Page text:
Today, many prominent dental professionals are female. That wasn’t always the case. In fact, it wasn’t until 1866 that the first woman earned the title of Doctor of Dental Surgery. That honorific belongs to Lucy Beaman Hobbs, the very first licensed female dentist.
Becoming the First Woman Dentist
Hobbs was born in New York on March 14, 1833. When she was 12, she obtained a job as a seamstress to support her siblings. Four years later, she moved to Michigan and spent ten years as a teacher. During this time, she boarded with a physician and became interested in medicine.
In 1859, she moved to Cincinnati, Ohio and applied to medical school at Eclectic Medical College. Hobbs was rejected because of her gender, but a teacher from Eclectic was impressed with her so let her study privately under his supervision. Eventually, they decided she should consider dentistry.
Hobbs applied to the Ohio College of Dentistry. Once again, she was rejected because she was a woman. She began a private program of study with a professor from the school, Jonathan Taft. Hobbs applied once more to the dentistry program and was refused admittance yet again. As a response, she opened her own office, allowing her to practice dentistry without having to obtain a diploma – a common practice at the time.
An Untraditional Path to a Degree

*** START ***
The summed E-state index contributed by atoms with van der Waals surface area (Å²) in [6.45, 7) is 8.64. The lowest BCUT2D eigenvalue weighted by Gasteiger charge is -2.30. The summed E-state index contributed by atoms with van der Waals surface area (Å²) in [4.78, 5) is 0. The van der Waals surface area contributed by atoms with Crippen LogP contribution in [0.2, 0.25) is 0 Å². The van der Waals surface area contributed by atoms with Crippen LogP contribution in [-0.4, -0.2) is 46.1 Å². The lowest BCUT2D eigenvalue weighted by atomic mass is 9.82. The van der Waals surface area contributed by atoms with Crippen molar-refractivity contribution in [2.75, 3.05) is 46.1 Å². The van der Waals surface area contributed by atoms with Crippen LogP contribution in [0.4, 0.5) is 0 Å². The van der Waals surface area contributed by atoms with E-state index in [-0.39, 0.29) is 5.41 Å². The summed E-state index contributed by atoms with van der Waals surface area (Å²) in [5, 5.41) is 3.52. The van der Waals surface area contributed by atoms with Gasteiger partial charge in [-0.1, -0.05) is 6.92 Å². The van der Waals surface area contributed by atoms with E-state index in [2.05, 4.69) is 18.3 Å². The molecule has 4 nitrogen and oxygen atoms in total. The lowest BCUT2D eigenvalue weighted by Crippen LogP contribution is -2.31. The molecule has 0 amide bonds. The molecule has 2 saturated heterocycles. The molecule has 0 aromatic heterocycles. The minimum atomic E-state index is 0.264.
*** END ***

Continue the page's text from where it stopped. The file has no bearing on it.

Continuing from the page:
Hobbs opened her practice in 1861 in Iowa. Within three years, she had developed a strong reputation, and her dental office was profitable. In 1865, the Iowa State Dental Society let Hobbs become a member, stating, “The profession has nothing in its pursuits foreign to the instincts of women.”
In addition to admitting Hobbs to the organization, the Iowa State Dental Society convinced the Ohio College of Dental Surgery to open its doors to Hobbs and let her attend as a student. The College recognized her successful years of practice and only made her attend a single session. She graduated in 1866, becoming the first woman to become a licensed dentist.
Eventually, Hobbs began a dental practice in Chicago and married a Civil War veteran named James M. Taylor. Hobbs taught her husband dentistry and the two eventually created a practice together in Lawrence, Kansas.
Hobbs continued practicing dentistry throughout her life while also regularly participating in Women’s Right campaigns. She was still practicing dentistry at the time of her death at age 77.
The Legacy of Lucy Hobbs Taylor
In 1983, the American Association of Women Dentists honored her by establishing the Lucy Hobbs Taylor Award. The award is presented annually to AAWD members in recognition of professional excellence and achievements in advancing the role of women in dentistry.
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